English: pre­dictable or just plain weird?

South Shore Breaker - - Wheels - DIJANA MACMILLAN READ, WRITE, SPEAK tama­rack­tu­tor­[email protected]

Have you ever come across a so­cial me­dia post about the weird quirks of the English lan­guage? I re­cently saw a list on Pin­ter­est ti­tled 10 Reasons Why English is Weird. An ex­am­ple they pro­vided was “the ban­dage was wound around the wound.” I used to think that English was strange and had no rhyme or rea­son to it, un­til I learned that ap­prox­i­mately 80 per cent of the English lan­guage is ac­tu­ally pre­dictable.

The English lan­guage has un­der­gone many changes since it first ap­peared, pulling words from var­i­ous other lan­guages and mak­ing up new words along the way. This com­bi­na­tion of sources has re­sulted in the va­ri­ety of spellings and pro­nun­ci­a­tions we find in English to­day.

Let’s look at the words “wound” and “wound” from the sen­tence I men­tioned ear­lier. The vowel team “ou” makes two dif­fer­ent sounds in English: /ow/ as in sound and /oo/ as in soup. The for­mer is the more com­mon pro­nun­ci­a­tion and is of An­gloSaxon origin, whereas “ou”, as in soup is rare, and of French origin. So, although it may be strange and frus­trat­ing that there are two ways of pro­nounc­ing “ou”, they do fol­low a pat­tern. When there is more than one choice of spelling or pro­nun­ci­a­tion, we can use con­text and knowl­edge of what is the most com­mon to make a choice.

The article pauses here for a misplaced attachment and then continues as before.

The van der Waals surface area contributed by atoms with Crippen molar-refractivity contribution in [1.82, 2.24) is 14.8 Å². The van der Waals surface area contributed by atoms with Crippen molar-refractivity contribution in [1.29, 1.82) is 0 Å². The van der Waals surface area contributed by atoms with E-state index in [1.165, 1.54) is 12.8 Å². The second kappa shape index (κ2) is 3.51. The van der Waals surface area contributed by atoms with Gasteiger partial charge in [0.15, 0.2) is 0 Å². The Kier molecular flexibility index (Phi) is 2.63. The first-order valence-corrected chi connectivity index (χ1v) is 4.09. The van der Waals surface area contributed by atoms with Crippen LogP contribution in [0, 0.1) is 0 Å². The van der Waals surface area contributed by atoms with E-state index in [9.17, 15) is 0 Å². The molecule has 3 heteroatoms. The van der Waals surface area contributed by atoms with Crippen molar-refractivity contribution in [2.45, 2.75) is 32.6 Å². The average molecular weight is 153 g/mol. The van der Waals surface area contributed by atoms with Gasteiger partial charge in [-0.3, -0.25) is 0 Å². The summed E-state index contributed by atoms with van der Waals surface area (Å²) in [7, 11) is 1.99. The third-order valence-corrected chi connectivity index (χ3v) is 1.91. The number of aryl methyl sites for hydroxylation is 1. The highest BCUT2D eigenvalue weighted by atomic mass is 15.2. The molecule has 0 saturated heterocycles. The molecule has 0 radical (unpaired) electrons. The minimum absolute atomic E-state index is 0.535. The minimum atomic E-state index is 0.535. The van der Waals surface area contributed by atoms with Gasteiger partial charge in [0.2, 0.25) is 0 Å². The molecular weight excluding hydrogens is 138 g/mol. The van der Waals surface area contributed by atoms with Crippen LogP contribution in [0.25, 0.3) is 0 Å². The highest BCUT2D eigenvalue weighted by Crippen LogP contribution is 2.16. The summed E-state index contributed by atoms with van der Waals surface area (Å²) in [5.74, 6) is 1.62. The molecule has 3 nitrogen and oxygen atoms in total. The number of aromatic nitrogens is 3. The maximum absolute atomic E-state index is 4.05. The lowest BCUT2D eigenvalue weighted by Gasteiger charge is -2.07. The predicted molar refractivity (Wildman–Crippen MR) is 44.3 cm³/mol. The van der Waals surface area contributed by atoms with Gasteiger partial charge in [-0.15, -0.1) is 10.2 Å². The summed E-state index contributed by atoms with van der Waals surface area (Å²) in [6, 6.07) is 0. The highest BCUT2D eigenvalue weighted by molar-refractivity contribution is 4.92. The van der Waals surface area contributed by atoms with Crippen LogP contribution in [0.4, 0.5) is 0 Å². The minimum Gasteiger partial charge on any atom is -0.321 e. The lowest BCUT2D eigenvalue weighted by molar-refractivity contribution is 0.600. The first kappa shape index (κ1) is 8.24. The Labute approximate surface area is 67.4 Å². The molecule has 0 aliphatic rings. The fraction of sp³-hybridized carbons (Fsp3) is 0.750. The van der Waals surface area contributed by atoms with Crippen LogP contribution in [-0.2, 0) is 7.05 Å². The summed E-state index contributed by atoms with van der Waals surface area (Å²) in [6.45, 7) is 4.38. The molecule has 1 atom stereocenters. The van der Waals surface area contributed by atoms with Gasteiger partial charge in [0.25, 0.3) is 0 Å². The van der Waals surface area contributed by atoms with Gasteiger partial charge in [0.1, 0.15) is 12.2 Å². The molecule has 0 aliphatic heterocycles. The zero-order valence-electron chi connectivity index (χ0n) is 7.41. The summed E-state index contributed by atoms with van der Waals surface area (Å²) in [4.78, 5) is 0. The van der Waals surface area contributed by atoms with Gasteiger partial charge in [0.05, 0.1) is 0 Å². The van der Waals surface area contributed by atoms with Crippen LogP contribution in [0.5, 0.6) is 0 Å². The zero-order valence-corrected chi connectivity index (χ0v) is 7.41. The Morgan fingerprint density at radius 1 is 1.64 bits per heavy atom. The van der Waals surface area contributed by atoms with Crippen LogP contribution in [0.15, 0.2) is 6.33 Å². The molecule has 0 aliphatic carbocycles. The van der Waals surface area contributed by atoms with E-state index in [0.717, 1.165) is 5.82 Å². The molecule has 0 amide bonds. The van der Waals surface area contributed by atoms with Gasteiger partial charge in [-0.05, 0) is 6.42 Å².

Let’s look at a few other pat­terns that will help with spelling and read­ing:

When you hear the sound /k/ at the end of a one-syl­la­ble word and it is pre­ceded by a short vowel, it will usu­ally be spelled “ck”. Ex­am­ple: truck.

When you hear the sound /ik/ at the end of a mul­ti­syl­labic word, it will usu­ally be spelled “ic”. Ex­am­ple: plas­tic.

English words do not end in the let­ter “v”. If the fi­nal sound in a word is /v/ the word will end in “e”. Ex­am­ple: adap­tive.

Do the young read­ers in your fam­ily strug­gle with cer­tain words and pro­nun­ci­a­tion? In­ter­ested in other top­ics about help­ing your kids with read­ing and writ­ing? Email Dijana Macmillan at tama­rack­tu­tor­[email protected]

123RF

The English lan­guage can be tricky to mas­ter with so many words spelt the same yet sounds dif­fer­ent.

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